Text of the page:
Chicago-based daily-deals website Groupon watched its already discounted stock price plunge by 20% after the company reported sales numbers that failed to impress Wall Street. Groupon said weakness in Europe and foreign-currency woes contributed to its poor report. Groupon, which sends out e-mail discounts, is down a startling 71% from its IPO price less than a year ago. The company went public last November at a valuation of nearly $13 billion. Groupon is now worth $4.8 billion. Company insiders cashed out over $800 million before the firm even went public.
“We had a solid quarter despite challenges in Europe and continued investment in technology and infrastructure,” Groupon CEO Andrew Mason said in a statement. “We’ve deepened our relationships with a growing base of merchants and customers worldwide, demonstrating progress as we work to unlock the opportunity in local commerce.”
Here’s the problem with Groupon: the company’s meteoric growth rate has slowed. So while its rapid early growth might have explained a $10 billion market value a year ago, the company’s current sales do not justify anything close to that valuation. Is it any wonder that Groupon stock is now hovering at a 52-week low?
There’s another, more fundamental problem with Groupon. Neither the company nor its top executives appear able to convince the market that they are trustworthy. The discount website has had to restate its own financial results several times. Groupon also famously attempted to exclude marketing costs, which make up the bulk of its expenses, from its sales figures, which would have made its results appear better than they were. That stunt attracted the attention of the Securities and Exchange Commission, which put the kibosh on the highly dubious accounting maneuver. Wall Street is now applying a credibility discount to Groupon.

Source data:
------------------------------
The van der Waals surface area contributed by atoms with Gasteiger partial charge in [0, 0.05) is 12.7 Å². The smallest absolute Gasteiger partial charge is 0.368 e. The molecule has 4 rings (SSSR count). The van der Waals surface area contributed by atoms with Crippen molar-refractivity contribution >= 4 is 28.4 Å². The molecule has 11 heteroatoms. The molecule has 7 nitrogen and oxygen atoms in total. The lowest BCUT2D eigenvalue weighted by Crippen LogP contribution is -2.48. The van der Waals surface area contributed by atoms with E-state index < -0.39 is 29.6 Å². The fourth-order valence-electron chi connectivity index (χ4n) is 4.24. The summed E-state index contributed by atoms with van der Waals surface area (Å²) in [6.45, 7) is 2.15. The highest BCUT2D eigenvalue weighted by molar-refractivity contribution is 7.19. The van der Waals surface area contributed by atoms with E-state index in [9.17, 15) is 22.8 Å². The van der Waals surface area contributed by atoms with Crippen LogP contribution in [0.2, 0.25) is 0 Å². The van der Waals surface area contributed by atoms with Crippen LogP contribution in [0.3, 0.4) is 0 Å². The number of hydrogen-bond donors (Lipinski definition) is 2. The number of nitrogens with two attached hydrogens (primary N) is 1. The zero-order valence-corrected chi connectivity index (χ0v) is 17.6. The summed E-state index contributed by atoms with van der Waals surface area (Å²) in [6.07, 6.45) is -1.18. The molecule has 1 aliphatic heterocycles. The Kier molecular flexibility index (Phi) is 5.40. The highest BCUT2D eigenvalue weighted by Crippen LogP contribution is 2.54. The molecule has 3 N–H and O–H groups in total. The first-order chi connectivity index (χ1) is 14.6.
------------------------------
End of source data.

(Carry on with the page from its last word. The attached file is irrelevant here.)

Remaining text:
As Morgan Stanley’s Scott Devitt deadpanned on Tuesday: “Investors may be beginning to question management credibility as Groupon continues to experience growing pains in its third quarter as a public company.”
Earlier this year, just days after “an accounting snafu” forced the discount website to reveal a greater-than-expected fourth-quarter loss, the company was hit with a shareholder lawsuit accusing its top executives of a “fraudulent scheme” that “deceived the investing public” about the company’s prospects and business. Groupon is also the subject of an ongoing investigation by the Securities and Exchange Commission.
This helps explain why Groupon cratered so hard on Monday, despite hitting Wall Street profit and forecast targets. Groupon’s revenue increased 45% over the year to $568.3 million, just shy of the $573 million that Wall Street analysts expected, per CNNMoney. As Business Insider observed, Groupon’s “gross billings” have plateaued, but apparently no one on Wall Street, at least not the company’s underwriters, saw that coming. New York Times reporter Peter Eavis noted on Monday that Groupon’s executives “needed to deliver a candid, laser-focused plan on how they are going to right wrongs. The call was anything but. Not a good sign.” Wall Street does not trust Groupon.